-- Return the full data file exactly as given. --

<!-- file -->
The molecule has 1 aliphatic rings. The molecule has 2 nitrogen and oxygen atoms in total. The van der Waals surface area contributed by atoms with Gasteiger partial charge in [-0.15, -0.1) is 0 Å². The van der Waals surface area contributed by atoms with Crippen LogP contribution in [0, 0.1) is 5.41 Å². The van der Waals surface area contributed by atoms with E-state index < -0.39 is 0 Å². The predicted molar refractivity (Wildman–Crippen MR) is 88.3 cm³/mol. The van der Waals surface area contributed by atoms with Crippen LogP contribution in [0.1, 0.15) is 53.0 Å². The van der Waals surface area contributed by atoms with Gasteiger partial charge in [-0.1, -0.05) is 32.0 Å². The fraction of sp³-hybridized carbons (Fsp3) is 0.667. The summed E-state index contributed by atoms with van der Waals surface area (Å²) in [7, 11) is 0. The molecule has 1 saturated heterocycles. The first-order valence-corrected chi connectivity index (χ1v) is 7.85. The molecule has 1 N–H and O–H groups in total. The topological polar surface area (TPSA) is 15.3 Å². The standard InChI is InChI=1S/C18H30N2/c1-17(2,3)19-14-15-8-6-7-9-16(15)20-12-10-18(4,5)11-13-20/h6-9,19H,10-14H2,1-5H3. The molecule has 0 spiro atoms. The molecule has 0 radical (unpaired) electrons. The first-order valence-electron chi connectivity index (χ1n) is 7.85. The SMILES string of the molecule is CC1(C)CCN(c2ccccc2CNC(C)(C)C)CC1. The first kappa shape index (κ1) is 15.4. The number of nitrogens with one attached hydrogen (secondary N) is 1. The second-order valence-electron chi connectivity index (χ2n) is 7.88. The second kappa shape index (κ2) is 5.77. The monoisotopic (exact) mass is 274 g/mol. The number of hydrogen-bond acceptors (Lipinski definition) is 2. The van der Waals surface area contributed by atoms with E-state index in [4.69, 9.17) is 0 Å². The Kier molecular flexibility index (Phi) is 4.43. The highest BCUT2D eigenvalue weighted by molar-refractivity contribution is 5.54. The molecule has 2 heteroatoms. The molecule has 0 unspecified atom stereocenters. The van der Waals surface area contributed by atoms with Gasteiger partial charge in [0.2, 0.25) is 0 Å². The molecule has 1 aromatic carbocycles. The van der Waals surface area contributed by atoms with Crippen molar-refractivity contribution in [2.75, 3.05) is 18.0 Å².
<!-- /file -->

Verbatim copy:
The molecule has 1 aliphatic rings. The molecule has 2 nitrogen and oxygen atoms in total. The van der Waals surface area contributed by atoms with Gasteiger partial charge in [-0.15, -0.1) is 0 Å². The van der Waals surface area contributed by atoms with Crippen LogP contribution in [0, 0.1) is 5.41 Å². The van der Waals surface area contributed by atoms with E-state index < -0.39 is 0 Å². The predicted molar refractivity (Wildman–Crippen MR) is 88.3 cm³/mol. The van der Waals surface area contributed by atoms with Crippen LogP contribution in [0.1, 0.15) is 53.0 Å². The van der Waals surface area contributed by atoms with Gasteiger partial charge in [-0.1, -0.05) is 32.0 Å². The fraction of sp³-hybridized carbons (Fsp3) is 0.667. The summed E-state index contributed by atoms with van der Waals surface area (Å²) in [7, 11) is 0. The molecule has 1 saturated heterocycles. The first-order valence-corrected chi connectivity index (χ1v) is 7.85. The molecule has 1 N–H and O–H groups in total. The topological polar surface area (TPSA) is 15.3 Å². The standard InChI is InChI=1S/C18H30N2/c1-17(2,3)19-14-15-8-6-7-9-16(15)20-12-10-18(4,5)11-13-20/h6-9,19H,10-14H2,1-5H3. The molecule has 0 spiro atoms. The molecule has 0 radical (unpaired) electrons. The first-order valence-electron chi connectivity index (χ1n) is 7.85. The SMILES string of the molecule is CC1(C)CCN(c2ccccc2CNC(C)(C)C)CC1. The first kappa shape index (κ1) is 15.4. The number of nitrogens with one attached hydrogen (secondary N) is 1. The second-order valence-electron chi connectivity index (χ2n) is 7.88. The second kappa shape index (κ2) is 5.77. The monoisotopic (exact) mass is 274 g/mol. The number of hydrogen-bond acceptors (Lipinski definition) is 2. The van der Waals surface area contributed by atoms with E-state index in [4.69, 9.17) is 0 Å². The Kier molecular flexibility index (Phi) is 4.43. The highest BCUT2D eigenvalue weighted by molar-refractivity contribution is 5.54. The molecule has 2 heteroatoms. The molecule has 0 unspecified atom stereocenters. The van der Waals surface area contributed by atoms with Gasteiger partial charge in [0.2, 0.25) is 0 Å². The molecule has 1 aromatic carbocycles. The van der Waals surface area contributed by atoms with Crippen molar-refractivity contribution in [2.75, 3.05) is 18.0 Å².